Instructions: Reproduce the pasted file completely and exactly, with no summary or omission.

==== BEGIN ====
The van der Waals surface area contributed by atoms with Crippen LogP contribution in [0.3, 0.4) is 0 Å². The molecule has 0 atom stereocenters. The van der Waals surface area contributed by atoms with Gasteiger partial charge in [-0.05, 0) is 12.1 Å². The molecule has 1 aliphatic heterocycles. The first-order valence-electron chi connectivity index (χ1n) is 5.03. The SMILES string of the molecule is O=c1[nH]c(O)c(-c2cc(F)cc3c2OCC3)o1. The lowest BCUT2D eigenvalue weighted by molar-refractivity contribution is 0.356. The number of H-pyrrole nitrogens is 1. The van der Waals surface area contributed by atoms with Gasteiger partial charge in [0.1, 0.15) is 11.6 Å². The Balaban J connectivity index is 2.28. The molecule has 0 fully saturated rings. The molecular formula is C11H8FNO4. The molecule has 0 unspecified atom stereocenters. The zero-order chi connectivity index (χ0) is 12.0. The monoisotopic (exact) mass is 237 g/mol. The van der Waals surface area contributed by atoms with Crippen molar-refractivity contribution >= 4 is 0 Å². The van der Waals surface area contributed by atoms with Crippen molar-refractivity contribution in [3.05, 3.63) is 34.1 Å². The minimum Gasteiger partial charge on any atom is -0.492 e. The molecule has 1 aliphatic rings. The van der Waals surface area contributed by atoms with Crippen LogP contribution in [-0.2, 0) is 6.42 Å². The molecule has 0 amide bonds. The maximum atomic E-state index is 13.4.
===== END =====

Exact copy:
The van der Waals surface area contributed by atoms with Crippen LogP contribution in [0.3, 0.4) is 0 Å². The molecule has 0 atom stereocenters. The van der Waals surface area contributed by atoms with Gasteiger partial charge in [-0.05, 0) is 12.1 Å². The molecule has 1 aliphatic heterocycles. The first-order valence-electron chi connectivity index (χ1n) is 5.03. The SMILES string of the molecule is O=c1[nH]c(O)c(-c2cc(F)cc3c2OCC3)o1. The lowest BCUT2D eigenvalue weighted by molar-refractivity contribution is 0.356. The number of H-pyrrole nitrogens is 1. The van der Waals surface area contributed by atoms with Gasteiger partial charge in [0.1, 0.15) is 11.6 Å². The Balaban J connectivity index is 2.28. The molecule has 0 fully saturated rings. The molecular formula is C11H8FNO4. The molecule has 0 unspecified atom stereocenters. The zero-order chi connectivity index (χ0) is 12.0. The monoisotopic (exact) mass is 237 g/mol. The van der Waals surface area contributed by atoms with Crippen molar-refractivity contribution >= 4 is 0 Å². The van der Waals surface area contributed by atoms with Crippen molar-refractivity contribution in [3.05, 3.63) is 34.1 Å². The minimum Gasteiger partial charge on any atom is -0.492 e. The molecule has 1 aliphatic rings. The van der Waals surface area contributed by atoms with Crippen LogP contribution in [-0.2, 0) is 6.42 Å². The molecule has 0 amide bonds. The maximum atomic E-state index is 13.4.